The saga involving a group of lenders battling a well-heeled Aspen family over the family’s local property holdings, gas company stock, real estate firm and massive luxury ranch is told through public records, emails, affidavits and court-hearing transcripts.
Those documents show that the dispute doesn’t end with the lenders’ attempted foreclosure on Aspen Valley Ranch. The assets owned by Ajax Holdings, which is controlled by the Souki family and affiliates, also are on the line. The lenders have hired Dallas-based commercial property firm CBRE to solicit bidders and administer a public auction set for the end of the month, according to court records.
Ajax Holdings’ assets include well-established local real estate franchise Coldwell Banker Mason Morse and “collateral consisting of multifamily, retail condo and office properties in Aspen, Colorado,” according to public notices and marketing materials for the sale.
The Soukis’ Aspen Valley Ranch is a collection of luxury custom-built homes, a fishing and boating pond, a historic barn converted into a clubhouse decked out with a dining area and recreation center, an eight-horse barn, and other amenities on an 800-plus-acre swath of land in Woody Creek.
The looming sales would come after family patriarch Charif Souki pledged Aspen Valley Ranch, his 25 million shares of stock in a liquified natural gas company he co-founded, his luxury sailing yacht and the assets of the Souki Family 2016 Trust and Strudel Holdings LLC as collateral on a combined $120 million in loans he received in 2017 and 2018. (An initial $50 million loan was paid down by $30 million, before the lenders increased the loan by another $70 million in 2018.) The Souki Family 2016 Trust and Strudel Holdings are the 50-50 owners of Ajax Holdings.
In a lawsuit introduced March 6 in the commercial division of the New York Supreme Court and in sworn affidavits filed as part of the case, Souki and his lawyers contended the lenders were made whole — between their selling Souki’s 25 million shares of stock in the liquified natural gas company Tellurian earlier this year and their seizing Souki’s prized sailing yacht last year and putting it under contract for sale for an undisclosed amount. The lawsuit seeks to prevent the sale of Ajax Holdings.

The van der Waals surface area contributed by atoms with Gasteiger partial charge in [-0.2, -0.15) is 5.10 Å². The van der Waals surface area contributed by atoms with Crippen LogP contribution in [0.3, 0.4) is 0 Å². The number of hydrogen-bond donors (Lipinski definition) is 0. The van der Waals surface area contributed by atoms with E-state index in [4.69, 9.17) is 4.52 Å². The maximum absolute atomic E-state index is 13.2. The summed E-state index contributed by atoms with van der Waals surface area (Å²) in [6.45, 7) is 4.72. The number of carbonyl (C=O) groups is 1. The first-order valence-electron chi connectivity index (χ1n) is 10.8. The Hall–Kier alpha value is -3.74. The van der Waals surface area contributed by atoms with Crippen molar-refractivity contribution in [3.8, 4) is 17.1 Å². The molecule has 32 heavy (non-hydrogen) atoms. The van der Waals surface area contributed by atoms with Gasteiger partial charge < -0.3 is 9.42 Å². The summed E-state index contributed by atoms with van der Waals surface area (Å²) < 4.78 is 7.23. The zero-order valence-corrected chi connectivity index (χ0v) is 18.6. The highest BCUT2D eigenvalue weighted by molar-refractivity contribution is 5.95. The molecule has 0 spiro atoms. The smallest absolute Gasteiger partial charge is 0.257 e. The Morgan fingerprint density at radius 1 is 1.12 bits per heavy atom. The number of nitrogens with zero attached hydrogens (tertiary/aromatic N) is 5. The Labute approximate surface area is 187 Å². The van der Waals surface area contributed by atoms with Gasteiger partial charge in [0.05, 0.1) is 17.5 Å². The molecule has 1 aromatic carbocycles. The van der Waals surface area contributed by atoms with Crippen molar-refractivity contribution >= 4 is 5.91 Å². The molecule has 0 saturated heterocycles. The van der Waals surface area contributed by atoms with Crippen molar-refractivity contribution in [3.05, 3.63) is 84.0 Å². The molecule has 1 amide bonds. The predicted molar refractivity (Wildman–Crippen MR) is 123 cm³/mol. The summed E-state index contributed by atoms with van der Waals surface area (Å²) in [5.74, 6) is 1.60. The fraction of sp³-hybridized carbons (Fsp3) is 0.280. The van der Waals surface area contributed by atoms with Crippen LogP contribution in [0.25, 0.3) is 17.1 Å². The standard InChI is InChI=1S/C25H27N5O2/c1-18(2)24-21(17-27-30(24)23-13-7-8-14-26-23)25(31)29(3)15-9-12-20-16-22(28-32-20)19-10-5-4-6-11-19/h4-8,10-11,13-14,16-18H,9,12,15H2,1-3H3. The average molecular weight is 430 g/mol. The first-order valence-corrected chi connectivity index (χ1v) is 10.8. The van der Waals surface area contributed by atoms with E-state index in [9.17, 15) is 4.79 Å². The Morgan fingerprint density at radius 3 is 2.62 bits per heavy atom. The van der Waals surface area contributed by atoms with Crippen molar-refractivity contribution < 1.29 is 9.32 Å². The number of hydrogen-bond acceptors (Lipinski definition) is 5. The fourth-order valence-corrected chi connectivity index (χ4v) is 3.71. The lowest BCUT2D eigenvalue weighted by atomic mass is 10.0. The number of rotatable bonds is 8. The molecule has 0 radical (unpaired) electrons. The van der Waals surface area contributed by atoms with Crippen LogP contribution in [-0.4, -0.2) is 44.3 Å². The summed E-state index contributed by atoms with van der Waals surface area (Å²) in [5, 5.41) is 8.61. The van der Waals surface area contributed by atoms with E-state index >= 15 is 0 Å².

Souki’s lawyers on March 24 filed an amended complaint that said the lenders “have no further right to exercise loan remedies” and because “they have already foreclosed on collateral sufficient to extinguish Souki’s debt in full, they have no legal right to foreclose on further collateral.”
Souki is seeking a permanent injunction to stop the sale of Ajax Holdings in New York after a judge on May 1 denied his motion for a preliminary injunction. The lending group is likely to enter a response by June 6 to the complaint, which seeks a court order that would discharge the debt and a permanent injunction that would halt the sale.
If Souki fails in his legal attempt to halt the auction, the Ajax Holdings sale is scheduled to take place June 27 in New York City. The Aspen Valley Ranch foreclosure auction, if approved by a Pitkin County District Court judge, is scheduled for July 26.
The sales are being handled differently but have the same endgame for the lenders, which is to foreclose on Souki’s assets that were pledged as collateral. Based on a statement from a Souki lawyer at the May 1 court hearing, the bottom line in the impasse is $128 million, which represents $90 million in principal and the rest interest, according to court records.
“That was never the balance at any given point in time, but that is the total,” said Houston lawyer Timothy McConn, who is Souki’s counsel, at a May 1 court hearing in New York. McConn, whose remarks were gleaned from a hearing transcript, noted the total amount owed is calculated “when you add up all the interest that [the lenders] say has accrued.”
Souki’s lawyers, including McConn, did not respond to messages for this story.
Lawyers for the lending group — Nineteen77 Capital Solutions of New York, Bermudez Mutuari Ltd. of the Cayman Islands, Chicago-based UBS O’Connor LLC and Delaware-based Wilmington Trust National Association — have argued that the sales are proper, and they have tried with no success to work out a deal with Souki. They also did not return messages for this story.
The Ajax Holdings sale
The Ajax Holdings assets are being put up on what’s called a Uniform Commercial Code (UCC) sale, which can be triggered when there is a default on a bridge loan where partnership interests are pledged as collateral.
That is what’s happening in New York, because Souki entered into bridge agreements for the loans with the lenders in May 2020. The agreements expired March 31, 2021. As such, the lenders are exercising their right under federal UCC laws to sell the partnership or equity interests in Ajax Holdings.